Introduction

These instructions let you setup a virtual machine setup based on KVM and Tianocore which has secure boot on. This setup already has Microsoft and distribution-specific keys built-in.

These instructions should be run as a normal user. We assume sudo has been installed and the user who runs the commands can use sudo to get root privileges.

Initial setup

Manual

Install ovmf and qemu-system-x86:

$ sudo apt install ovmf qemu-system-x86 gpg debian-keyring

Create a directory to store the virtual machine files:

$ mkdir ~/secureboot-vm
$ cd ~/secureboot-vm

Download and verify some installation media which supports UEFI and SecureBoot, e.g. a Debian network install AMD64 ISO image (check for the latest version here):

$ base=https://cdimage.debian.org/debian-cd/current/amd64/iso-cd/
$ keyring=/usr/share/keyrings/debian-role-keys.gpg
$ wget $base/SHA512SUMS $base/SHA512SUMS.sign
$ mkdir ~/.gnupg ; chmod 700 ~/.gnupg
$ gpg --no-options --no-default-keyring --keyring $keyring --verify SHA512SUMS.sign SHA512SUMS
$ grep 'debian-[0-9.]*-amd64-netinst.iso$' SHA512SUMS | tr -s ' ' | cut -d' ' -f2 | head -n1 | xargs -i wget -N -c "$base/{}"
$ sha512sum --check --ignore-missing --strict SHA512SUMS
$ rm -f SHA512SUMS*

For convenience, create a script to launch the VM:

$ echo > start-vm <<EOF
#!/bin/bash

set -Eeuxo pipefail

MACHINE_NAME="test"
QEMU_IMG="${MACHINE_NAME}.img"
SSH_PORT="5555"
OVMF_CODE="/usr/share/OVMF/OVMF_CODE_4M.ms.fd"
OVMF_VARS_ORIG="/usr/share/OVMF/OVMF_VARS_4M.ms.fd"
OVMF_VARS="$(basename "${OVMF_VARS_ORIG}")"

if [ ! -e "${QEMU_IMG}" ]; then
        qemu-img create -f qcow2 "${QEMU_IMG}" 8G
fi

if [ ! -e "${OVMF_VARS}" ]; then
        cp "${OVMF_VARS_ORIG}" "${OVMF_VARS}"
fi

qemu-system-x86_64 \
        -enable-kvm \
        -cpu host -smp cores=4,threads=1 -m 4096 \
        -object rng-random,filename=/dev/urandom,id=rng0 \
        -device virtio-rng-pci,rng=rng0 \
        -name "${MACHINE_NAME}" \
        -drive file="${QEMU_IMG}",format=qcow2 \
        -net nic,model=virtio -net user,hostfwd=tcp::${SSH_PORT}-:22 \
        -vga virtio \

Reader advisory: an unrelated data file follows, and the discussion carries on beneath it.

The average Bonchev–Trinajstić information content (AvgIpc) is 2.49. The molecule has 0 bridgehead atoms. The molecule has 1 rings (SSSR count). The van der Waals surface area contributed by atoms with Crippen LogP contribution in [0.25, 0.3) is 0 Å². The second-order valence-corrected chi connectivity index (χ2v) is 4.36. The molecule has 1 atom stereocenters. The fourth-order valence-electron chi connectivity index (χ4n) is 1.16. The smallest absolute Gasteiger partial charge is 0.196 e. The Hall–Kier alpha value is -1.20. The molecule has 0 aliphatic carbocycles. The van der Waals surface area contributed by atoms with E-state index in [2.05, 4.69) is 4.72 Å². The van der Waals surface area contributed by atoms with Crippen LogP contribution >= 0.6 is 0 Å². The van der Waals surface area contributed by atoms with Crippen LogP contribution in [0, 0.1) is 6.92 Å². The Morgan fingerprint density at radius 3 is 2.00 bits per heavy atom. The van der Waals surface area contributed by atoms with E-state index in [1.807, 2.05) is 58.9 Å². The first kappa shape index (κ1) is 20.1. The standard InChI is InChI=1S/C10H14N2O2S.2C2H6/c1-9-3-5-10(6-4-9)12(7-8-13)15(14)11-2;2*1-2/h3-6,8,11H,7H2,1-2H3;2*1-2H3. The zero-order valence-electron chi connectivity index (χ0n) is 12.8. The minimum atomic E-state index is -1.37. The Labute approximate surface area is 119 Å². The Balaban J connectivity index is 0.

-machine q35,smm=on \
        -global driver=cfi.pflash01,property=secure,value=on \
        -drive if=pflash,format=raw,unit=0,file="${OVMF_CODE}",readonly=on \
        -drive if=pflash,format=raw,unit=1,file="${OVMF_VARS}" \
        $@
EOF

And make it executable:

$ chmod a+x start-vm

This script will automatically create a QEMU image (default: test.img) and create a local copy of the OVMF code section (which stores writeable UEFI variables). Additional parameters for QEMU can be passed to the script on execution.

Launch the VM for the first time, with the installation media:

$ ./start-vm -cdrom ./debian-*-amd64-netinst.iso -boot menu=on

Explanation

The last five lines of the qemu-system-x86_64 invocation are the important ones:

Passing -boot menu=on to qemu-system-x86_64 means that you will have more time to press ESC during boot to enter the UEFI menu.

Using if=virtio for the first drive stanza should have better performance, but it means that it won't be recognised by the UEFI firmware (it can be enabled after a system has been installed).

Once installed, you'll be able to SSH to the virtual machine by connecting to localhost, port 5555 (e.g. ssh -p5555 user@localhost).

Of course, the start-vm script above is just an example and can be adapted to suit your own needs.

Alternatively: using virt-manager

It is really easy to activate secure boot by using virt-manager, ovmf and qemu-system-x86:

  1. Choose Customize configuration before install
    http://34.83.134.122/virt-manager1.png

  2. Choose Q35 as Chipset and OVMF_CODE_4M.ms.fd as Firmware
    http://34.83.134.122/virt-manager2.png

  3. That's all!

Change the boot order

For ovmf, it is usually necessary to change the boot order because the UEFI shell has the highest boot priority (set in OVMF_VARS*.ms.fd).

Press <ESC> when the machine boots and you should see a menu like this:

  Select Language: <Standard English>

▶ Device Manager
▶ Boot Manager
▶ Boot Maintenance Manager

  Continue
  Reset

Tip

Secure boot settings, including the ability to enable/disable secure boot, can be found under Device ManagerSecure Boot Configuration.

Navigate through the UEFI menus Boot Maintenance ManagerBoot OptionsChange Boot Order.

Next, you will see a list like this (the exact number and order of the items may vary):

<UEFI QEMU HARDDISK QM00001>
<EFI Internal Shell>
<UEFI QEMU DVD-ROM QM00005>
<UEFI PXEv4 (MAC:...)>
<UEFI PXEv4 (MAC:...) 2>
<UEFI PXEv6 (MAC:...)>
<UEFI HTTPv4 (MAC:...)>
<UEFI HTTPv6 (MAC:...)>

Press <enter> and use + and - to change the order of the entries so that the hard disk is first and the DVD entry is second:

<UEFI QEMU HARDDISK QM00001>
<UEFI QEMU DVD-ROM QM00005>
<EFI Internal Shell>
...

Press <enter> when finished, then <F10>, confirm with <y>, then press <ESC> until you are back at the main menu and select Continue.

The Debian netinst image should load and launch the DebianInstaller. Proceed to install your system as usual.

Subsequent boots

For subsequent boots, the installation media and boot menu delay are no longer necessary, so simply launch the VM as follows (if not using virt-manager) as follows:

$ cd ~/secureboot-vm
$ ./start-vm

Checking if secure boot is active

mokutil

You can check if secure boot is enabled (with root access) using mokutil:

$ mokutil --sb-state
SecureBoot enabled

bootctl

You can also check if secure boot is enabled by using bootctl:

$ sudo bootctl
systemd-boot not installed in ESP.
No default/fallback boot loader installed in ESP.
System:
     Firmware: n/a (n/a)
  Secure Boot: enabled
...

dmesg

When Linux has been booted with secure boot, dmesg should print:

secureboot: Secure boot enabled
Kernel is locked down from EFI Secure Boot mode

Otherwise secure boot is not activated.

Useful links